Twenty years ago the worst possible scenario came true. A space shuttle carrying seven crew members exploded, killing them all.
When the Challenger exploded, the nation stopped and watched in horror. Saturday, a special memorial ceremony honoring the brave men and women who gave their lives that day was held at Huntsville's Space and Rocket Center.
There were seven chimes, one for each life that was lost January 28, 1986. About 100 filled the seats beneath a memorial space shuttle that looked much like the Challenger. The service is a chance to reflect and remember the significance of this event.
Homer Hickam said, “We do need to remember these brave men and women that have gone before and always remind ourselves of the dangers of the people that go up there and how important it is that we make their machines as safe as possible.”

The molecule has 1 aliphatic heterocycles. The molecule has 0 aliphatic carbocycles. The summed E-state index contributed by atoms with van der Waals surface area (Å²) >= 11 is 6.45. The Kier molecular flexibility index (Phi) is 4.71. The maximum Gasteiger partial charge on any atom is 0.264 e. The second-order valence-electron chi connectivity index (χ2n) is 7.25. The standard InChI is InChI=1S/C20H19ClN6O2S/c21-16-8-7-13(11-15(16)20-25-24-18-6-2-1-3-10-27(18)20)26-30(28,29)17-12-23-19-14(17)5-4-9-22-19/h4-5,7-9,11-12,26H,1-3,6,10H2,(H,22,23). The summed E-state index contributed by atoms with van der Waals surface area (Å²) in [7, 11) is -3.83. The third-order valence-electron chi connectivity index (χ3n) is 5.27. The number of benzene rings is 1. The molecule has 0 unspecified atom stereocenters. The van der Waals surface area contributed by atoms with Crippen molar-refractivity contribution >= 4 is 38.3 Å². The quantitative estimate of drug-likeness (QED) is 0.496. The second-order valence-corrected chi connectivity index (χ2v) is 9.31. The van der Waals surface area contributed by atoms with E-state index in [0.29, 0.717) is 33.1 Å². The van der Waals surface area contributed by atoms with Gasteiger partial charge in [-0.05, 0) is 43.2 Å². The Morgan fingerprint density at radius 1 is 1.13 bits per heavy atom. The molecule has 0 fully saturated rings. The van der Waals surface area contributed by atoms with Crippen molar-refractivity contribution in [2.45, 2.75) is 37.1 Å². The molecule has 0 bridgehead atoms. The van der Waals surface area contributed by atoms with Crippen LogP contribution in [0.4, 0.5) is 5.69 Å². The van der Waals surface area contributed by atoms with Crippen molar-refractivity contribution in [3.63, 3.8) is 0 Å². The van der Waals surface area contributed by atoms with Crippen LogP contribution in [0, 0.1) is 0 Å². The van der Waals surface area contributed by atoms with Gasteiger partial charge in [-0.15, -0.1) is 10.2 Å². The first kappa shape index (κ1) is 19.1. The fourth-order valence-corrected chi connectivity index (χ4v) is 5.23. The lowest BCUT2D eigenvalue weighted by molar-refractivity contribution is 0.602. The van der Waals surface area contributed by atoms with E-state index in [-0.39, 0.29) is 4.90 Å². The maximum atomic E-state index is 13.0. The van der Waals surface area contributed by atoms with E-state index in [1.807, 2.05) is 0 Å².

Years after the Challenger explosion, emotions are still strong in the Huntsville community. After all, NASA and the space program is a big part of who we are.
David King said, “This community has given so much to space program. The propulsion system was designed by the people that lived and breathed here and I think it is a significant part that makes up the Huntsville area.
The explosion changed the way the space program operates. Improvements have been made to the shuttle in hopes there will not be a repeat of this tragedy.